Q: It was in 1926 that Clyde Tombaugh decided to build his own telescope. He had been using a store-bought telescope on the family farm in Burdett, Kan., but became dissatisfied with it. So, he built his own. Just four years later, while using a more advanced star gazer, he discovered the planet Pluto. Tombaugh's discovery earned him worldwide recognition and a college scholarship! Can you name the school?
A: The University of Kansas (where Tombaugh earned his undergraduate and graduate degrees!)
Tiny Pluto is back in the headlines this year because the NASA spacecraft New Horizons is expected to fly by the so-called “dwarf planet” this summer (July 14, 2015). It will be the first time a NASA spacecraft has come this close to the mysterious, icy orb. Smaller than the Earth’s moon, Pluto was discovered in 1930 by Clyde Tombaugh. At the time, Tombaugh was working at the Lowell Observatory in Flagstaff, Ariz.
Just four years earlier, Tombaugh was living on his family’s farm in Burdett, Kan., where he studied the night sky using telescopes he built by hand. In one case, in 1928, he completed construction of a very accurate, 23-centimeter reflector. The mount for this telescope was built from part of the crankshaft from a 1910 Buick and discarded parts from a cream separator. He was certainly the MacGyver of his day!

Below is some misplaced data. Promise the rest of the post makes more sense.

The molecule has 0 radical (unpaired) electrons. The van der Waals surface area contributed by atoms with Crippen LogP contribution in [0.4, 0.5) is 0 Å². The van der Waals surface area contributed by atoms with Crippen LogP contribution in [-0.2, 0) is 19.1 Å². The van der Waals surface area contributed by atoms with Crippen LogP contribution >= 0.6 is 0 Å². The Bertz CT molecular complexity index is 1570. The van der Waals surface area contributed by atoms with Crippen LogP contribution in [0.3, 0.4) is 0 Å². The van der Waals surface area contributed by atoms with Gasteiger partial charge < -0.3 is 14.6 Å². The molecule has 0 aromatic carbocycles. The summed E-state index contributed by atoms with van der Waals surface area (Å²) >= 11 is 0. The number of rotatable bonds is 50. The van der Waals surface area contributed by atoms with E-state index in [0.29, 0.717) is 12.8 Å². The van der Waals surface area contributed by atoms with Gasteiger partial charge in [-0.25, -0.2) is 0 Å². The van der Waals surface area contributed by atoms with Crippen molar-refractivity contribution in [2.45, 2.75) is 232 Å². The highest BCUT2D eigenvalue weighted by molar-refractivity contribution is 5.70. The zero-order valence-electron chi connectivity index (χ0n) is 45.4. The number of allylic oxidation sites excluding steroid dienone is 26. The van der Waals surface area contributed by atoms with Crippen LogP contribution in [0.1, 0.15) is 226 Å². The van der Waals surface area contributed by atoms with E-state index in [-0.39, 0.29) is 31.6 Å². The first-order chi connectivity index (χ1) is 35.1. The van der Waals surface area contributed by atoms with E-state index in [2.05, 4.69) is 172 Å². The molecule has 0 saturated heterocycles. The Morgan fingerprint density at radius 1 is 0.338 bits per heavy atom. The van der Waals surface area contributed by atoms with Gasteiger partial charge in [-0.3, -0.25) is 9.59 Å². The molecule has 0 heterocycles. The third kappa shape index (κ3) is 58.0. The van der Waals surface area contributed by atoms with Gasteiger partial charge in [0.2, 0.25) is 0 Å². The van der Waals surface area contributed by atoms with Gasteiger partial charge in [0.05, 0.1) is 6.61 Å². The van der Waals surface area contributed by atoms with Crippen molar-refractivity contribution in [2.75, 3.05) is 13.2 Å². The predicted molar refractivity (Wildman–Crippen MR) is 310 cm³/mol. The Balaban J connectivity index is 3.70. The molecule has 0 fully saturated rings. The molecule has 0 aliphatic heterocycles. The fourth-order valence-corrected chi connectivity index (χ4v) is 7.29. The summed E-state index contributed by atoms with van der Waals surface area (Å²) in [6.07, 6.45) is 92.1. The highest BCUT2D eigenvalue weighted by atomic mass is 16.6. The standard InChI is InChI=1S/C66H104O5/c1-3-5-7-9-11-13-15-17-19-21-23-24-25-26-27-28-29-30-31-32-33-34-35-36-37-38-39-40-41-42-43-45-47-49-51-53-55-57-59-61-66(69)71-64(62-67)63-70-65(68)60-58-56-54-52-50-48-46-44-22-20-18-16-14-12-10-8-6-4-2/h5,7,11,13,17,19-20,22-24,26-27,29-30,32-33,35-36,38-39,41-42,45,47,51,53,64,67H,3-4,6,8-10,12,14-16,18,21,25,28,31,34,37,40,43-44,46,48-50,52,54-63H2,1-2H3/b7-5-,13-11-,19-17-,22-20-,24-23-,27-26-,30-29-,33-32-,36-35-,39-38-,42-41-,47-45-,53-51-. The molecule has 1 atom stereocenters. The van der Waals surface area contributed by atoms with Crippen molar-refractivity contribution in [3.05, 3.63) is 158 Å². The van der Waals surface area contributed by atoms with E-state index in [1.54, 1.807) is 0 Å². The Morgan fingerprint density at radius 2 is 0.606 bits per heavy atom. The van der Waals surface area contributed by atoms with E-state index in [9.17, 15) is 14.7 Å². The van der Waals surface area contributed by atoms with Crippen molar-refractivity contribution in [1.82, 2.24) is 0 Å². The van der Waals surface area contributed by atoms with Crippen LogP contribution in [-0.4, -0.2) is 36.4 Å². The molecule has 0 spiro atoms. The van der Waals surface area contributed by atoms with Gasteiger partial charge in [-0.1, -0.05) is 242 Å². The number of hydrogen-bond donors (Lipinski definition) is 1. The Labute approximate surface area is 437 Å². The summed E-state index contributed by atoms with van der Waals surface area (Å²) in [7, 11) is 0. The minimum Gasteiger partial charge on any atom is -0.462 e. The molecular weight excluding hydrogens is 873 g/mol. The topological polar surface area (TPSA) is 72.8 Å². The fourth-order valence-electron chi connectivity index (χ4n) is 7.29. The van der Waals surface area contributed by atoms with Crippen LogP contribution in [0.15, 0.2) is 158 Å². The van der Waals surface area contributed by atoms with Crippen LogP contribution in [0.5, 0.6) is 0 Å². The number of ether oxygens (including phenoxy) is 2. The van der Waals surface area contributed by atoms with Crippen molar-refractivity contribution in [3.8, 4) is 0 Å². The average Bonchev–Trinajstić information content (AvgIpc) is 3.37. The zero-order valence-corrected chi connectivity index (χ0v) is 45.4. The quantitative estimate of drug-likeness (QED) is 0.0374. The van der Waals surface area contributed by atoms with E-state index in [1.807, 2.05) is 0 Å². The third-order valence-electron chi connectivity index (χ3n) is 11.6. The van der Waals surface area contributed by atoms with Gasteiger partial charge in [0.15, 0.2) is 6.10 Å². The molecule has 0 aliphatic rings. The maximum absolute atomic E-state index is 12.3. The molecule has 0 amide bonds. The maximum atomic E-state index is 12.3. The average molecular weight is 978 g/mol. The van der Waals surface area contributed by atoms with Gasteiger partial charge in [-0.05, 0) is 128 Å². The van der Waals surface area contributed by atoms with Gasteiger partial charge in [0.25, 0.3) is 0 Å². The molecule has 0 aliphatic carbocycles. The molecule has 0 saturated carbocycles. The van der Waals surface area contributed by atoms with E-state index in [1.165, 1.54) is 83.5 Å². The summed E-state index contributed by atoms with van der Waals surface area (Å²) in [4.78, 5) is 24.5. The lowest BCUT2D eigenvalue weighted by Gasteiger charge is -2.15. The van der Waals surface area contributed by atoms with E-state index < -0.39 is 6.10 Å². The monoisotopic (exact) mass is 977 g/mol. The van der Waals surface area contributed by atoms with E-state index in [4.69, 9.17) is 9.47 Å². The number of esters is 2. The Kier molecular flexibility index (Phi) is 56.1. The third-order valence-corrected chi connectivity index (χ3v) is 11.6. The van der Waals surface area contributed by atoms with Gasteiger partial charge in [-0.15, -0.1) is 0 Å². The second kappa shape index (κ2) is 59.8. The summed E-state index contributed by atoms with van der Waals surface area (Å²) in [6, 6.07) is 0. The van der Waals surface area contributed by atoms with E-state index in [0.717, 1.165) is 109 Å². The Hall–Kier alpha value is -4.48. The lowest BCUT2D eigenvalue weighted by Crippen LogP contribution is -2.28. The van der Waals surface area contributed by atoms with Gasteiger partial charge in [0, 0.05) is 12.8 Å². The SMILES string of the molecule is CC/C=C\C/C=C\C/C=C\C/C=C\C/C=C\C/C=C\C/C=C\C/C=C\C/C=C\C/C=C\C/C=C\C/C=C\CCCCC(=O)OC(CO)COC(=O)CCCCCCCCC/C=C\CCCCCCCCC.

Tombaugh’s discovery earned him worldwide fame and a scholarship to the University of Kansas, where he completed both his undergrad and graduate degrees. Yes, Clyde Tombaugh discovered Pluto before he went to college. He died in 1997. About an ounce of Tombaugh’s cremated ashes are carried on board the New Horizons spacecraft. It’s a tribute to the man who, at the age of 24, found lonely Pluto floating in space… nearly 5 billion miles from Earth.
Fun Factoid: New Horizons was launched in January 2006, and by the time it flies by Pluto, the spacecraft will have traveled for 9.5 years.